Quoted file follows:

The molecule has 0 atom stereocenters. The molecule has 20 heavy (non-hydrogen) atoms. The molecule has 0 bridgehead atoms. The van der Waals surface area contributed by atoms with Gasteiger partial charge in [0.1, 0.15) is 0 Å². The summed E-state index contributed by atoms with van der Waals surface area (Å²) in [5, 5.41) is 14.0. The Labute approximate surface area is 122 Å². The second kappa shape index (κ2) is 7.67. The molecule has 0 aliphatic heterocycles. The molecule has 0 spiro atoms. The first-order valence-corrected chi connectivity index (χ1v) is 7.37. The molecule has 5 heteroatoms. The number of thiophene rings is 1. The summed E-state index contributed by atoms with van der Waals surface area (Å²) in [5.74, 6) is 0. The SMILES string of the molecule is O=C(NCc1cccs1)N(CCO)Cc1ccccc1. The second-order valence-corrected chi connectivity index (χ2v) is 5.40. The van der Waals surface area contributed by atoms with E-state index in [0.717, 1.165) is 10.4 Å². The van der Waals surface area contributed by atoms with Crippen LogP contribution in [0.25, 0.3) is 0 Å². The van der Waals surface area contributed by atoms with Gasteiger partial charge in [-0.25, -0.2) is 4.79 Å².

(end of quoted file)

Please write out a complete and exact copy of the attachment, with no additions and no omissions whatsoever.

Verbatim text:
The molecule has 0 atom stereocenters. The molecule has 20 heavy (non-hydrogen) atoms. The molecule has 0 bridgehead atoms. The van der Waals surface area contributed by atoms with Gasteiger partial charge in [0.1, 0.15) is 0 Å². The summed E-state index contributed by atoms with van der Waals surface area (Å²) in [5, 5.41) is 14.0. The Labute approximate surface area is 122 Å². The second kappa shape index (κ2) is 7.67. The molecule has 0 aliphatic heterocycles. The molecule has 0 spiro atoms. The first-order valence-corrected chi connectivity index (χ1v) is 7.37. The molecule has 5 heteroatoms. The number of thiophene rings is 1. The summed E-state index contributed by atoms with van der Waals surface area (Å²) in [5.74, 6) is 0. The SMILES string of the molecule is O=C(NCc1cccs1)N(CCO)Cc1ccccc1. The second-order valence-corrected chi connectivity index (χ2v) is 5.40. The van der Waals surface area contributed by atoms with E-state index in [0.717, 1.165) is 10.4 Å². The van der Waals surface area contributed by atoms with Crippen LogP contribution in [0.25, 0.3) is 0 Å². The van der Waals surface area contributed by atoms with Gasteiger partial charge in [-0.25, -0.2) is 4.79 Å².